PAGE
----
Ingram is also attempting to overcome an apparent draft position hex. Since Durant went second overall in 2007, no player selected in that spot has developed into an All-Star and two are currently out of the league. The Lakers have selected the past three No. 2 picks, including much-hyped rookie Lonzo Ball and the since-traded D’Angelo Russell. Much of the attention has shifted to Ball, whose loudmouth father, LaVar, has generated so much excitement and so many headlines that Ingram won’t be subject to the same level of scrutiny as last season. But Ingram hasn’t exactly dodged the pressure. “It’s only pressure if you put it on yourself a lot. From the year of experience, I realized I’m not playing for anybody but right here with my team,” Ingram told Yahoo Sports. “We trust in each other, they trust in me. For me, I just try to keep a level head, knowing that if I fail, it’s because everything is not easy. I know with the position I’m in, I’m going to struggle and I’m going to do a lot of things, and it’s going to help me in the long run because I put in a lot of work.”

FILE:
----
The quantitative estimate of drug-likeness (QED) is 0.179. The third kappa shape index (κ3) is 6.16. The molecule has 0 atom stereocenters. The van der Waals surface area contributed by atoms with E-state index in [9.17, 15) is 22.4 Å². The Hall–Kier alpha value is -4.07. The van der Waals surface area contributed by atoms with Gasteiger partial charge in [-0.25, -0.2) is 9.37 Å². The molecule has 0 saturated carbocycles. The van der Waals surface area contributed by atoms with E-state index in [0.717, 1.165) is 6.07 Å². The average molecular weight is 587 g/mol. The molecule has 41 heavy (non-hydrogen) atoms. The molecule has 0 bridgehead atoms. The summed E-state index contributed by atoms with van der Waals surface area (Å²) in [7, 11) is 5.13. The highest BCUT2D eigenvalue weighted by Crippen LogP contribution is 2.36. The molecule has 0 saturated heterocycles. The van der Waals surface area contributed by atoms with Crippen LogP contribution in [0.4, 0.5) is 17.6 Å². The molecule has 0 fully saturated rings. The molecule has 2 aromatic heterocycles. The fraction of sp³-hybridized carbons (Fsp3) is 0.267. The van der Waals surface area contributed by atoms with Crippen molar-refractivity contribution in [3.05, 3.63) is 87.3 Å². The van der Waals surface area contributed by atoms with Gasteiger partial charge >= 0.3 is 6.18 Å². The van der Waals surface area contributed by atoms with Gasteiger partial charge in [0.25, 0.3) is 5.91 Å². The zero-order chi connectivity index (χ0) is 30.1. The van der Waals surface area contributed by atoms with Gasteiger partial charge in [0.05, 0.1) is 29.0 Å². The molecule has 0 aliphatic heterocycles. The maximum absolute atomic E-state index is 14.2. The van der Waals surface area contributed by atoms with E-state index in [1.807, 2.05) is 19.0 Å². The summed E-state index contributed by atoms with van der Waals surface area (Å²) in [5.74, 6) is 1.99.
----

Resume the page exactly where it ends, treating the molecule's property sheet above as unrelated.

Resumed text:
Ingram wound up being overwhelmed by all that came his way as a rookie — the grind of traveling and playing back-to-back games; trying to separate himself on a team with two other lottery picks and no clear hierarchy for the team’s best player; coming off the bench behind Luol Deng; and having to find his way in a second unit that featured three “get mine” scorers in Lou Williams, Nick Young and Jordan Clarkson. Too light to provide much resistance to the storm, Ingram flapped along helplessly like a flimsy flagpole. “I kind of lost sight how to play basketball a little bit as a rookie. It took a few months to realize how to affect the game,” Ingram told Yahoo Sports. “I don’t think I played as well as I could’ve played or should’ve played in my rookie year. I kind of lost confidence along the way. I wasn’t comfortable. All in all, I had to be in it, to learn from it.”